When you are confronted with a class of thirty-odd students in a single ESL lesson, the prospect of classroom management can be a little daunting.
In classes this large, there are two types of classroom management that you need to deal with: the first is maintaining the behavior and interest of the class as a whole, and the second is dealing with disruptive students.
It is important to have systems in place to manage whole-class behavior before you enter the classroom.
The first thing you need to be aware of is the lesson plan and content; if the lesson material is not appropriate to the students’ level, then they will likely get bored (if the content is too easy) or distracted (if the content is too difficult) and will therefore start to act out.
To avoid this, assess the students’ levels in the first lesson and create engaging and level-appropriate material to keep them focused on the tasks so they are not misbehaving.
Incentive Scheme – Classroom Management Hong Kong
Another way to manage the behavior of a large class is to provide an incentive scheme so that students are rewarded for positive behavior.
For example, have the class divided into groups so that when they answer questions they can earn points for their group. At the end of the lesson/week/month etc., the group with the most points can get a prize.
This kind of incentive scheme not only encourages good behavior but also encourages teamwork and whole-class cooperation.
Silence Cues – Teaching Large Classes in Hong Kong
Finally, in order to regain control in a rowdy classroom, it is often necessary to implement physical silence cues.
Some such examples are having students place their hands on their heads before they can answer a question, using a clap that students must repeat after you, saying “one, two, three, eyes on me,” and having students respond with “one, two, eyes on you,” or silently counting down from ten on your fingers and rewarding students who are ready at the end of the countdown.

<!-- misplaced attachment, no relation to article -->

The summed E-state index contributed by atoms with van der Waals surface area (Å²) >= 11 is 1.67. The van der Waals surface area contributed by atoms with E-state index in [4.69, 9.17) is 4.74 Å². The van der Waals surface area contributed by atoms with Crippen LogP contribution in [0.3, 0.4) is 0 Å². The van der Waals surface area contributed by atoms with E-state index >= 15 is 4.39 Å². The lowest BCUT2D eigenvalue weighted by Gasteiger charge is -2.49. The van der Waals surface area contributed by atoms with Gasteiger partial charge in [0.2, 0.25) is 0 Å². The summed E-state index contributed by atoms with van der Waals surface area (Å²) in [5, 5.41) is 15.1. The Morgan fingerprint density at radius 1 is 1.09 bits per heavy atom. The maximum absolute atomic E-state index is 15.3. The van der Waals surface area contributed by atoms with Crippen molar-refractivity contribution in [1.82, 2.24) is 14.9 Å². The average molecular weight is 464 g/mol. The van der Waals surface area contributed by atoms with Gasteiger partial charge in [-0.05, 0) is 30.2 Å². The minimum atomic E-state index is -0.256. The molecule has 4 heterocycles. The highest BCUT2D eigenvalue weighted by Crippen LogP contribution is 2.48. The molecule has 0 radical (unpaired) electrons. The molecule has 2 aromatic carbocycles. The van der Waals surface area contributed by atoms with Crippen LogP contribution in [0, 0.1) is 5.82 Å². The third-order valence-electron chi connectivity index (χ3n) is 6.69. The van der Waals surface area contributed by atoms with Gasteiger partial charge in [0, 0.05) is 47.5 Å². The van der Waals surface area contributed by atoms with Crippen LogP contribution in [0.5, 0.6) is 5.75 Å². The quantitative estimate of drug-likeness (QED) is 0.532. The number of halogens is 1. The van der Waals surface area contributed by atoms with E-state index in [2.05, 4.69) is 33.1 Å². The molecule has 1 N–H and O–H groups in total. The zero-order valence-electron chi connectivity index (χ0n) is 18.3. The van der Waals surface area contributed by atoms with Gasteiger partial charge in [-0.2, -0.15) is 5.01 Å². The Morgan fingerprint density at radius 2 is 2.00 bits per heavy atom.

Physical cues are especially useful with younger students as they find them fun and engaging and are thus eager to participate.
While these whole-class management techniques will help with the majority of students, there are sometimes disruptive individuals who may require more attention in the classroom. These students are usually either very high or very low ability and act out because they aren’t following the lesson.
If you have extra planning time, it could be beneficial to their behavior to create lesson material specific to them and the learning level that can be given to them individually to keep them engaged.
Alternatively, giving disruptive students a role of responsibility (such as a teacher’s helper or a group leader) often drastically improves their behavior as they feel like they are doing something important.
Finally, it is extremely important to get to know your students outside of the classroom; if you get to know your students on an individual level you will create a sense of mutual respect and they will be much more likely to cooperate with you and follow your instructions in the classroom.